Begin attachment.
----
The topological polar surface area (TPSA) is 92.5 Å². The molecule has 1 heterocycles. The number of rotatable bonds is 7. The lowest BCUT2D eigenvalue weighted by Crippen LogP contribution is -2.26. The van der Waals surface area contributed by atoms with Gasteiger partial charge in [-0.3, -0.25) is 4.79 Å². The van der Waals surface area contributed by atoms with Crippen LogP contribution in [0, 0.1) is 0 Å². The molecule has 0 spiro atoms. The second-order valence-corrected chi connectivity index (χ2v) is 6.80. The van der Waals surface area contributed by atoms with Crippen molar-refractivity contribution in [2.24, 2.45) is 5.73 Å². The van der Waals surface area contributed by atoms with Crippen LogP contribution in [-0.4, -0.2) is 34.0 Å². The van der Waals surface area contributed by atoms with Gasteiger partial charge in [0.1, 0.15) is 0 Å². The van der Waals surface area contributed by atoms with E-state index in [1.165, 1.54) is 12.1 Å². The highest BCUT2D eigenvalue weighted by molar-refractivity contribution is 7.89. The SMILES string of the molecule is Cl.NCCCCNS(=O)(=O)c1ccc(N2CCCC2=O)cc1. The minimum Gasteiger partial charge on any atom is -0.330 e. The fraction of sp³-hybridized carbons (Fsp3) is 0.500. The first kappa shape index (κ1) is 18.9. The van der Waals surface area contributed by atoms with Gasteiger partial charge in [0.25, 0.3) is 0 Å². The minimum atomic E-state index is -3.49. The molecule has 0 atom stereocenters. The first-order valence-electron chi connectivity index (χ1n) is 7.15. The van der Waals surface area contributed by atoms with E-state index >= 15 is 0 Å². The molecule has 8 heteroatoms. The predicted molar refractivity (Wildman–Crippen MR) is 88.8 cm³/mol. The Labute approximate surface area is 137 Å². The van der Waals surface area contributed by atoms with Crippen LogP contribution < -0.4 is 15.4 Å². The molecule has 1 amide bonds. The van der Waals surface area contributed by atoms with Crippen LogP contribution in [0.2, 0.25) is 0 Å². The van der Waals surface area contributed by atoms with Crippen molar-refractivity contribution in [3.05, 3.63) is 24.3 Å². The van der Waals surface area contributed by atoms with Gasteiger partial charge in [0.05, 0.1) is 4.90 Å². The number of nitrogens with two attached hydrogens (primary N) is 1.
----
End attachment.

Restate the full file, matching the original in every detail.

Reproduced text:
The topological polar surface area (TPSA) is 92.5 Å². The molecule has 1 heterocycles. The number of rotatable bonds is 7. The lowest BCUT2D eigenvalue weighted by Crippen LogP contribution is -2.26. The van der Waals surface area contributed by atoms with Gasteiger partial charge in [-0.3, -0.25) is 4.79 Å². The van der Waals surface area contributed by atoms with Crippen LogP contribution in [0, 0.1) is 0 Å². The molecule has 0 spiro atoms. The second-order valence-corrected chi connectivity index (χ2v) is 6.80. The van der Waals surface area contributed by atoms with Crippen molar-refractivity contribution in [2.24, 2.45) is 5.73 Å². The van der Waals surface area contributed by atoms with Crippen LogP contribution in [-0.4, -0.2) is 34.0 Å². The van der Waals surface area contributed by atoms with Gasteiger partial charge in [0.1, 0.15) is 0 Å². The van der Waals surface area contributed by atoms with E-state index in [1.165, 1.54) is 12.1 Å². The highest BCUT2D eigenvalue weighted by molar-refractivity contribution is 7.89. The SMILES string of the molecule is Cl.NCCCCNS(=O)(=O)c1ccc(N2CCCC2=O)cc1. The minimum Gasteiger partial charge on any atom is -0.330 e. The fraction of sp³-hybridized carbons (Fsp3) is 0.500. The first kappa shape index (κ1) is 18.9. The van der Waals surface area contributed by atoms with Gasteiger partial charge in [0.25, 0.3) is 0 Å². The minimum atomic E-state index is -3.49. The molecule has 0 atom stereocenters. The first-order valence-electron chi connectivity index (χ1n) is 7.15. The van der Waals surface area contributed by atoms with E-state index >= 15 is 0 Å². The molecule has 8 heteroatoms. The predicted molar refractivity (Wildman–Crippen MR) is 88.8 cm³/mol. The Labute approximate surface area is 137 Å². The van der Waals surface area contributed by atoms with Crippen LogP contribution < -0.4 is 15.4 Å². The molecule has 1 amide bonds. The van der Waals surface area contributed by atoms with Crippen LogP contribution in [0.2, 0.25) is 0 Å². The van der Waals surface area contributed by atoms with Crippen molar-refractivity contribution in [3.05, 3.63) is 24.3 Å². The van der Waals surface area contributed by atoms with Gasteiger partial charge in [0.05, 0.1) is 4.90 Å². The number of nitrogens with two attached hydrogens (primary N) is 1.